keeping my commitments

This week was an okay one for me - another week of busy event planning and life seemingly getting in the way of my studies. This past weekend I was host to a bachelorette party near Charlottesville, Virginia, and was responsible for the details of bringing 10 girls together in a rural farmhouse for a weekend full of activities. After the previous week's event planning, needless to say, I was pretty tired and feeling stressed about how much time I was putting in to my studies.

I persevered through the time pressure of this week using many of the strategies I've already discussed in this blog - finding small chunks of time to study, scheduling time into my daily calendar, and trying to keep focused on the why of the language study in order to maintain motivation. I also realized that another strategy that I've been using - and really relied on this week - was putting pressure on myself to keep my commitments to myself and to others.

I am one of those people who hates not following through on a commitment. Strengths Finder, a personality test that I've taken in the past, has identified that one of my strengths is "responsibility." Responsibility, in this context, is defined as taking psychological ownership for anything one commits to, and whether large or small, feeling emotionally bound to follow it through to completion. This describes me perfectly - if I've said I'll do it, I feel I must get it done, come hell or high water.

I've learned to leverage this personality trait for language learning, I discovered this week. There are two examples that immediately come to mind.

First, I had my weekly session with my mentor on Wednesday morning. Unfortunately, the Skype connection was terribly poor. I could barely make out what he was saying - in English, much less Luganda - but it seemed that he was able to hear me with no problem. Clearly, he wanted to push along with our session even though I had to ask him to "ddamu?" (repeat?) after almost every sentence he said. However, I felt that I had made a commitment to him to spend this hour together, and so I stuck with it. In so doing, there were pros and cons. I certainly gained much less knowledge during this session, as I could not get much listening practice out of the time together, and I couldn't make out any corrections he had to what I was saying. We weren't able to cover any new grammatical concepts either. However, I felt it was good practice to try to hear the language with constraints. I may someday find myself in a crowded market, or a restaurant, or even a bar, trying to make conversation with less than perfect audio quality. I felt like having this experience was at least good practice for that kind of listening!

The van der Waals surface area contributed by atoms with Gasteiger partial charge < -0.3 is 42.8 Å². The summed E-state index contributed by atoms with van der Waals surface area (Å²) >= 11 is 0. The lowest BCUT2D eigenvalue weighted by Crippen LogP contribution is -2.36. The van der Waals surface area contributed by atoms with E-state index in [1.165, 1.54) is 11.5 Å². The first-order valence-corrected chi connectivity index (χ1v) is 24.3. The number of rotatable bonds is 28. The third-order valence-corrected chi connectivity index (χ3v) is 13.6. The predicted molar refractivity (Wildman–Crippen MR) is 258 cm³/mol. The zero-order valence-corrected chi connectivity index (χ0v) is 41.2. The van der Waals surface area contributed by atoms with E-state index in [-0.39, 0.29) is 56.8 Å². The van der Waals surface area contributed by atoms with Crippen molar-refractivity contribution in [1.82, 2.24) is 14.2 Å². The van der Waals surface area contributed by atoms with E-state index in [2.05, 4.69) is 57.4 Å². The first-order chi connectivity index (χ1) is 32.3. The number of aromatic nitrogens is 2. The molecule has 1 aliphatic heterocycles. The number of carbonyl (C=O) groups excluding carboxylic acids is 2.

The second example of commitment-keeping was to study on the plane like I said I was going to do. In the past, I had imagined I might do a bit of work on a flight, but upon boarding the flight realized I didn't have access to my online dictionary or to Quizlet, and given up. This time, I had planned for this time in my calendar, and made a commitment to myself to make it happen. Once I got on the plane, the same excuses came to mind. I was enjoying looking out the window. I didn't really feel like it. And, oh yeah, I still didn't have access to my regular resources from the internet. But I remembered how much intentionality I'd had when I made the plan to study on the plane, and I decided I wanted to keep that commitment to myself. I started to write in Luganda about the plans for the upcoming weekend, and described the different people in the group. After I let go of the idea that these sentences would be error-free and embraced the idea that this writing was purely for practice, I was able to write freely. I ended up spending almost an hour and a half writing, and found myself mid-way through enjoying the time.

I'll continue to try and use these commitments - to myself and to others - to propel my language study forward, especially as the final weeks of class get busier and I start to think more about the next phase of my language learning in Uganda.


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